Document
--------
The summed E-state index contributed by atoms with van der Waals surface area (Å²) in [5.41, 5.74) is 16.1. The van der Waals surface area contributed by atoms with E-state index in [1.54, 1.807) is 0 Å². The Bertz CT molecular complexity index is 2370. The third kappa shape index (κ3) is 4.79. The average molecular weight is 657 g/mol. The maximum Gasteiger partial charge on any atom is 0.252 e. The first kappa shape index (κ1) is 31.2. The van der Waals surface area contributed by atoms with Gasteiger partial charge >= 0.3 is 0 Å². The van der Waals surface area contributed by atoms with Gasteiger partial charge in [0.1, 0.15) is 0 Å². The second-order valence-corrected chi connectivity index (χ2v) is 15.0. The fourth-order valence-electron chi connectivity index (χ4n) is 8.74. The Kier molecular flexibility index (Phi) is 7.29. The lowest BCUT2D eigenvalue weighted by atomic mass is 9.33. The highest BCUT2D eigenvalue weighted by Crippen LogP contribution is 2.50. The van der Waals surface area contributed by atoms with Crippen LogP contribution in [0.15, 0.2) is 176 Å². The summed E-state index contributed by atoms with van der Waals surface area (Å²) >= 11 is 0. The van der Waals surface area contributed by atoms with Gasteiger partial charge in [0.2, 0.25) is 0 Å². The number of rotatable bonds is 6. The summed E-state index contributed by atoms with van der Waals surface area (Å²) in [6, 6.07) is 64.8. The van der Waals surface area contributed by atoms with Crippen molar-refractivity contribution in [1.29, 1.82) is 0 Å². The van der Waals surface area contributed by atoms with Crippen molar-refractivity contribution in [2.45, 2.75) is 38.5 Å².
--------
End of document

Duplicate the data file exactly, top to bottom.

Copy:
The summed E-state index contributed by atoms with van der Waals surface area (Å²) in [5.41, 5.74) is 16.1. The van der Waals surface area contributed by atoms with E-state index in [1.54, 1.807) is 0 Å². The Bertz CT molecular complexity index is 2370. The third kappa shape index (κ3) is 4.79. The average molecular weight is 657 g/mol. The maximum Gasteiger partial charge on any atom is 0.252 e. The first kappa shape index (κ1) is 31.2. The van der Waals surface area contributed by atoms with Gasteiger partial charge >= 0.3 is 0 Å². The van der Waals surface area contributed by atoms with Gasteiger partial charge in [0.1, 0.15) is 0 Å². The second-order valence-corrected chi connectivity index (χ2v) is 15.0. The fourth-order valence-electron chi connectivity index (χ4n) is 8.74. The Kier molecular flexibility index (Phi) is 7.29. The lowest BCUT2D eigenvalue weighted by atomic mass is 9.33. The highest BCUT2D eigenvalue weighted by Crippen LogP contribution is 2.50. The van der Waals surface area contributed by atoms with Crippen LogP contribution in [0.15, 0.2) is 176 Å². The summed E-state index contributed by atoms with van der Waals surface area (Å²) >= 11 is 0. The van der Waals surface area contributed by atoms with Gasteiger partial charge in [0.2, 0.25) is 0 Å². The number of rotatable bonds is 6. The summed E-state index contributed by atoms with van der Waals surface area (Å²) in [6, 6.07) is 64.8. The van der Waals surface area contributed by atoms with Crippen molar-refractivity contribution in [1.29, 1.82) is 0 Å². The van der Waals surface area contributed by atoms with Crippen molar-refractivity contribution in [2.45, 2.75) is 38.5 Å².